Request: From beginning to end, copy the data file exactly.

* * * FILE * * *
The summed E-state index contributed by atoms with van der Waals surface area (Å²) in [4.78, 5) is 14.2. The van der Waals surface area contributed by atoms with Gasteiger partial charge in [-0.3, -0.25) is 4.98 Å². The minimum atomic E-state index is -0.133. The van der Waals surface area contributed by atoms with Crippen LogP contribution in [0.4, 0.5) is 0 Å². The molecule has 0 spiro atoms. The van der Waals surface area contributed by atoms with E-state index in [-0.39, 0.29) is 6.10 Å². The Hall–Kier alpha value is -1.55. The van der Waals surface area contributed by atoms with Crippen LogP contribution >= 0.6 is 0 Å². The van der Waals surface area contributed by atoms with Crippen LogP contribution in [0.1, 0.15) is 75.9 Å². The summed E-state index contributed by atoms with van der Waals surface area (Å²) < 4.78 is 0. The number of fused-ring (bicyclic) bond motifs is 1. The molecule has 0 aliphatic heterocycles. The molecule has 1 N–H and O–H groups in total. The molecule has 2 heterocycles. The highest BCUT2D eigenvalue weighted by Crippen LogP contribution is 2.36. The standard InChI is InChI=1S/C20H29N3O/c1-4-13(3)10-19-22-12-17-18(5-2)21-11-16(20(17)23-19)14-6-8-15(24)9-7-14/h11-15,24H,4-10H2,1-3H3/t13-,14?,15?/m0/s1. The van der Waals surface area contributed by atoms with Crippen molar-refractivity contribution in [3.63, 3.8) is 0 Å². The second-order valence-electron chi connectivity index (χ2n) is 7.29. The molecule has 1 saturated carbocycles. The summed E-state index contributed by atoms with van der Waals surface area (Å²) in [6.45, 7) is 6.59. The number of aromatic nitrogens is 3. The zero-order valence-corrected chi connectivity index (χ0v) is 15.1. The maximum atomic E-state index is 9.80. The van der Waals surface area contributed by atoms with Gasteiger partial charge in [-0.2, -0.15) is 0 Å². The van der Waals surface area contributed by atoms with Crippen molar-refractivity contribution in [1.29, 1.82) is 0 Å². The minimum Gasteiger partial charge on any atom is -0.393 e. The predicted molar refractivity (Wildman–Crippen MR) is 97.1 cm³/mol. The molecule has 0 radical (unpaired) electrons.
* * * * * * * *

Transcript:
The summed E-state index contributed by atoms with van der Waals surface area (Å²) in [4.78, 5) is 14.2. The van der Waals surface area contributed by atoms with Gasteiger partial charge in [-0.3, -0.25) is 4.98 Å². The minimum atomic E-state index is -0.133. The van der Waals surface area contributed by atoms with Crippen LogP contribution in [0.4, 0.5) is 0 Å². The molecule has 0 spiro atoms. The van der Waals surface area contributed by atoms with E-state index in [-0.39, 0.29) is 6.10 Å². The Hall–Kier alpha value is -1.55. The van der Waals surface area contributed by atoms with Crippen LogP contribution >= 0.6 is 0 Å². The van der Waals surface area contributed by atoms with Crippen LogP contribution in [0.1, 0.15) is 75.9 Å². The summed E-state index contributed by atoms with van der Waals surface area (Å²) < 4.78 is 0. The number of fused-ring (bicyclic) bond motifs is 1. The molecule has 0 aliphatic heterocycles. The molecule has 1 N–H and O–H groups in total. The molecule has 2 heterocycles. The highest BCUT2D eigenvalue weighted by Crippen LogP contribution is 2.36. The standard InChI is InChI=1S/C20H29N3O/c1-4-13(3)10-19-22-12-17-18(5-2)21-11-16(20(17)23-19)14-6-8-15(24)9-7-14/h11-15,24H,4-10H2,1-3H3/t13-,14?,15?/m0/s1. The van der Waals surface area contributed by atoms with Crippen molar-refractivity contribution in [3.63, 3.8) is 0 Å². The second-order valence-electron chi connectivity index (χ2n) is 7.29. The molecule has 1 saturated carbocycles. The summed E-state index contributed by atoms with van der Waals surface area (Å²) in [6.45, 7) is 6.59. The number of aromatic nitrogens is 3. The zero-order valence-corrected chi connectivity index (χ0v) is 15.1. The maximum atomic E-state index is 9.80. The van der Waals surface area contributed by atoms with Gasteiger partial charge in [-0.2, -0.15) is 0 Å². The van der Waals surface area contributed by atoms with Crippen molar-refractivity contribution in [1.29, 1.82) is 0 Å². The minimum Gasteiger partial charge on any atom is -0.393 e. The predicted molar refractivity (Wildman–Crippen MR) is 97.1 cm³/mol. The molecule has 0 radical (unpaired) electrons.